Fedora 12: Screenshot gallery

Fedora 12: Screenshot gallery

Summary: Fedora is Red Hat's younger, more community-driven desktop-centric distribution. ZDNet.com.au grabbed the ISOs hot out of the oven to see what Fedora 12 was all about.

SHARE:
TOPICS: Open Source, Linux
1

 |  Image 1 of 26

  • Thumbnail 1
  • Thumbnail 2
  • Thumbnail 3
  • Thumbnail 4
  • Thumbnail 5
  • Thumbnail 6
  • Thumbnail 7
  • Thumbnail 8
  • Thumbnail 9
  • Thumbnail 10
  • Thumbnail 11
  • Thumbnail 12
  • Thumbnail 13
  • Thumbnail 14
  • Thumbnail 15
  • Thumbnail 16
  • Thumbnail 17
  • Thumbnail 18
  • Thumbnail 19
  • Thumbnail 20
  • Thumbnail 21
  • Thumbnail 22
  • Thumbnail 23
  • Thumbnail 24
  • Thumbnail 25
  • Thumbnail 26
  • Fedora is a member of the distributions that believe the less GRUB the user sees, the better.

    (Credit: Chris Duckett/ZDNet.com.au)

  • Fedora 12 sports a new graphical boot-up called plymouth, the most notable feature of which is the tri-band progress bar. The clip below shows what it is like far better than a single image could.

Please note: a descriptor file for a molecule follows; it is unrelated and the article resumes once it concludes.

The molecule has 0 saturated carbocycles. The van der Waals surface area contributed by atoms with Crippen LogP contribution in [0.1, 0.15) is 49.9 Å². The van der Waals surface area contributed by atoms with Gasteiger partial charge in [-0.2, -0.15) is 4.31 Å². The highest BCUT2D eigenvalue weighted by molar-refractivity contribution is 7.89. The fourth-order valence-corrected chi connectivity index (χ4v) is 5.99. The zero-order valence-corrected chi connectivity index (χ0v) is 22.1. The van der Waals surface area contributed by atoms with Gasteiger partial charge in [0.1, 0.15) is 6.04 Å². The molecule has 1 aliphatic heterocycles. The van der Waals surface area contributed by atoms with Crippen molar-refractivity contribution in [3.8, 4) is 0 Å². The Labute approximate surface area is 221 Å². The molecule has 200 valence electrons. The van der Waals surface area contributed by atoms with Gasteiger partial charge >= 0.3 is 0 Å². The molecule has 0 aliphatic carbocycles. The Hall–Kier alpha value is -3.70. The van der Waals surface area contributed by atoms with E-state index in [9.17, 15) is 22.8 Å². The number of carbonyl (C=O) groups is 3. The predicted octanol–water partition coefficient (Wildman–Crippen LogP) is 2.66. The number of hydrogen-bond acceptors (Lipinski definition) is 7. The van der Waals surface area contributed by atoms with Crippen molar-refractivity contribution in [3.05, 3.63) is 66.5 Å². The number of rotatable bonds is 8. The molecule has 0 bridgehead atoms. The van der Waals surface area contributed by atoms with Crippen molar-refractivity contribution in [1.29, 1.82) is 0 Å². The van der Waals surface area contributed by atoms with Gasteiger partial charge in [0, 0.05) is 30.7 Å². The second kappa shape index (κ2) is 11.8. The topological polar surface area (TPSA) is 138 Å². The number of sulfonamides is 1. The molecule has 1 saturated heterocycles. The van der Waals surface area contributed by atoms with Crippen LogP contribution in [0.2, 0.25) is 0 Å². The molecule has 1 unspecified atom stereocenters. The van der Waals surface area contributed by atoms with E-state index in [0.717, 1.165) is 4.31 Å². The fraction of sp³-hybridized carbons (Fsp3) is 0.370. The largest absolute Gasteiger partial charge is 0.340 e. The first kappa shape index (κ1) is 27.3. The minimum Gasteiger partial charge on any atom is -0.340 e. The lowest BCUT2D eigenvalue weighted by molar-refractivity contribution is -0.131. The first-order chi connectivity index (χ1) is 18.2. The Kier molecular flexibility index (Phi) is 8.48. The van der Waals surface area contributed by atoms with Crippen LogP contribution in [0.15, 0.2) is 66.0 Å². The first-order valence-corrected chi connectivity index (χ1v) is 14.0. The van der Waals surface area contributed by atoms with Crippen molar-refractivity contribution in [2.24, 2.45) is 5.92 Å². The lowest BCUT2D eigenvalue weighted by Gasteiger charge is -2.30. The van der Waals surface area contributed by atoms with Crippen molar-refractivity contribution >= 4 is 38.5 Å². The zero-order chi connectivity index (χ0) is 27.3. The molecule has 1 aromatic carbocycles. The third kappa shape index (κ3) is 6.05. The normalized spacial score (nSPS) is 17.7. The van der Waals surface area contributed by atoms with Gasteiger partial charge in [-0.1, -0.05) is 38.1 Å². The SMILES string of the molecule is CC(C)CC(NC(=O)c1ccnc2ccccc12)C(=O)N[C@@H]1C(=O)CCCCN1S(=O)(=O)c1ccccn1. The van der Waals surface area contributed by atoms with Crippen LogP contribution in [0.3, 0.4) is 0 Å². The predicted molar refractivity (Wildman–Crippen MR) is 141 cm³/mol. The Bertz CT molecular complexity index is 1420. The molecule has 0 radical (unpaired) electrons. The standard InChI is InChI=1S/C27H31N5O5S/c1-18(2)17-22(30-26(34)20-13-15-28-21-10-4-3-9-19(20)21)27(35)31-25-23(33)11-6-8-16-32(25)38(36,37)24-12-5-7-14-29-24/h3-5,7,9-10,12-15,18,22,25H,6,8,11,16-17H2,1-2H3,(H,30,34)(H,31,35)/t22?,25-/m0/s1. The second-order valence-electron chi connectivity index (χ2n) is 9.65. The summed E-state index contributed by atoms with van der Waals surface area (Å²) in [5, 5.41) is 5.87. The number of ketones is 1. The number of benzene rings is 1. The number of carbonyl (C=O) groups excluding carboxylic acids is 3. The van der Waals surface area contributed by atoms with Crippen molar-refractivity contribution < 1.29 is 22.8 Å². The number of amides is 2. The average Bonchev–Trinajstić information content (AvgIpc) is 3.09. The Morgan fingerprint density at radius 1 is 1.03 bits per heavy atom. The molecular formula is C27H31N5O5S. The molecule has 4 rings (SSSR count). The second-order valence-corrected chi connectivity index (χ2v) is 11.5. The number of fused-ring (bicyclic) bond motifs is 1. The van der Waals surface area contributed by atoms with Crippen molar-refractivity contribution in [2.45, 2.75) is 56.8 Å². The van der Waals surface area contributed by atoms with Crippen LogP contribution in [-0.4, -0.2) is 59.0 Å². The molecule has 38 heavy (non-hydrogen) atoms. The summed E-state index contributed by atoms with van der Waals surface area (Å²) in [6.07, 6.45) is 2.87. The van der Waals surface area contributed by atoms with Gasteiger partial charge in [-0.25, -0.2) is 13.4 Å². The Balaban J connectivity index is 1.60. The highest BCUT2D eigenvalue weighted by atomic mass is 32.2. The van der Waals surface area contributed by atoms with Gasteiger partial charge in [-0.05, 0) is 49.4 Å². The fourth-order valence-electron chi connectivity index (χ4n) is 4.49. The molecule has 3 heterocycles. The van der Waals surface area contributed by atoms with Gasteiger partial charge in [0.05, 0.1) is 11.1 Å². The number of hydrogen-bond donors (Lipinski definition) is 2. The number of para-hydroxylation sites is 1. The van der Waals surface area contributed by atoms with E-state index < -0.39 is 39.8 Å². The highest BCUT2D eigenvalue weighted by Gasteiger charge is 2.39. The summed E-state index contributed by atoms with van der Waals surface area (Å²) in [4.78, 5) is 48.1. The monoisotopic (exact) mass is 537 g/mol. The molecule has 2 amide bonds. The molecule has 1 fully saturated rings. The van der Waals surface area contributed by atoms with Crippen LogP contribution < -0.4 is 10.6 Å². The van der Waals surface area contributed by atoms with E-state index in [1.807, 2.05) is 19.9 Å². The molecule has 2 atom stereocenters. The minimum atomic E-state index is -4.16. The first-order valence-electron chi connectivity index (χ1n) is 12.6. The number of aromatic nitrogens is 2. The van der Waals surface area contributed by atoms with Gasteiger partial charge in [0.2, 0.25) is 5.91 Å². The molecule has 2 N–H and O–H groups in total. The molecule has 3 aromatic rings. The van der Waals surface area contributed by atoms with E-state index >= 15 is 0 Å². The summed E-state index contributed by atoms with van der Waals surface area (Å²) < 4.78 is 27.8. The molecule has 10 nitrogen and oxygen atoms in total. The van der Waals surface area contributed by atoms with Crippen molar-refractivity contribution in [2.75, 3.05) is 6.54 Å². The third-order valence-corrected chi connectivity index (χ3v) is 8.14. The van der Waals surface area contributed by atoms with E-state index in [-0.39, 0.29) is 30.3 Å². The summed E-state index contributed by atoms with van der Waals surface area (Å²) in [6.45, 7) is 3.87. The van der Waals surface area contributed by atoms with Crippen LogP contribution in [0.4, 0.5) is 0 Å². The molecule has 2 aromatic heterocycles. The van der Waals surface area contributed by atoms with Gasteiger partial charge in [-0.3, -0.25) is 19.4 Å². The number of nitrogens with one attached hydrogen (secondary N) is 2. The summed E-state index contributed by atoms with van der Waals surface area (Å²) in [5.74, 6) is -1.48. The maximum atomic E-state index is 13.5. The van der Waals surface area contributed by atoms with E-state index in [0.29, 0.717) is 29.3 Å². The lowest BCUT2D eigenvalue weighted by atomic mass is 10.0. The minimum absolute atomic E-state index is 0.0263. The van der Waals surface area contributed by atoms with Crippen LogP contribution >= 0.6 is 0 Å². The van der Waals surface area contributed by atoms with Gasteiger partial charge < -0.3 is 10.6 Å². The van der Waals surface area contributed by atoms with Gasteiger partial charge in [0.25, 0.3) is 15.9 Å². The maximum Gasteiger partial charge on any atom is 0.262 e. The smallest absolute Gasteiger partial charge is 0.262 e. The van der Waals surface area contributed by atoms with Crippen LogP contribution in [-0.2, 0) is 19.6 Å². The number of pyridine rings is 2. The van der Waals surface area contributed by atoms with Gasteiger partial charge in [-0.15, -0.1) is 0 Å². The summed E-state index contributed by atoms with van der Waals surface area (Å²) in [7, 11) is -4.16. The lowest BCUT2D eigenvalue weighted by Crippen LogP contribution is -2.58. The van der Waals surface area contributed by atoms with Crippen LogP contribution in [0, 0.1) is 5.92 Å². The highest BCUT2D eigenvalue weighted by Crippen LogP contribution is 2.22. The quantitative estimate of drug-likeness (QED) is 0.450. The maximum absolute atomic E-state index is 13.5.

(Credit: Chris Duckett/ZDNet.com.au)

Topics: Open Source, Linux

About

Chris started his journalistic adventure in 2006 as the Editor of Builder AU after originally joining CBS as a programmer. After a Canadian sojourn, he returned in 2011 as the Editor of TechRepublic Australia, and is now the Australian Editor of ZDNet.

Kick off your day with ZDNet's daily email newsletter. It's the freshest tech news and opinion, served hot. Get it.

Talkback

1 comment
Log in or register to join the discussion
  • plymouth

    plymouth was introduced by default in fedora ten or eleven.
    The video shows you running fedora on hardware that doesn't support kms and thus you see the fall back vesa text mode plugin instead of a fancy boot up.
    The tri-band plymouth plugin is ugly when compared to what plymouth is really capable of when you use kms compatible hardware.
    anonymous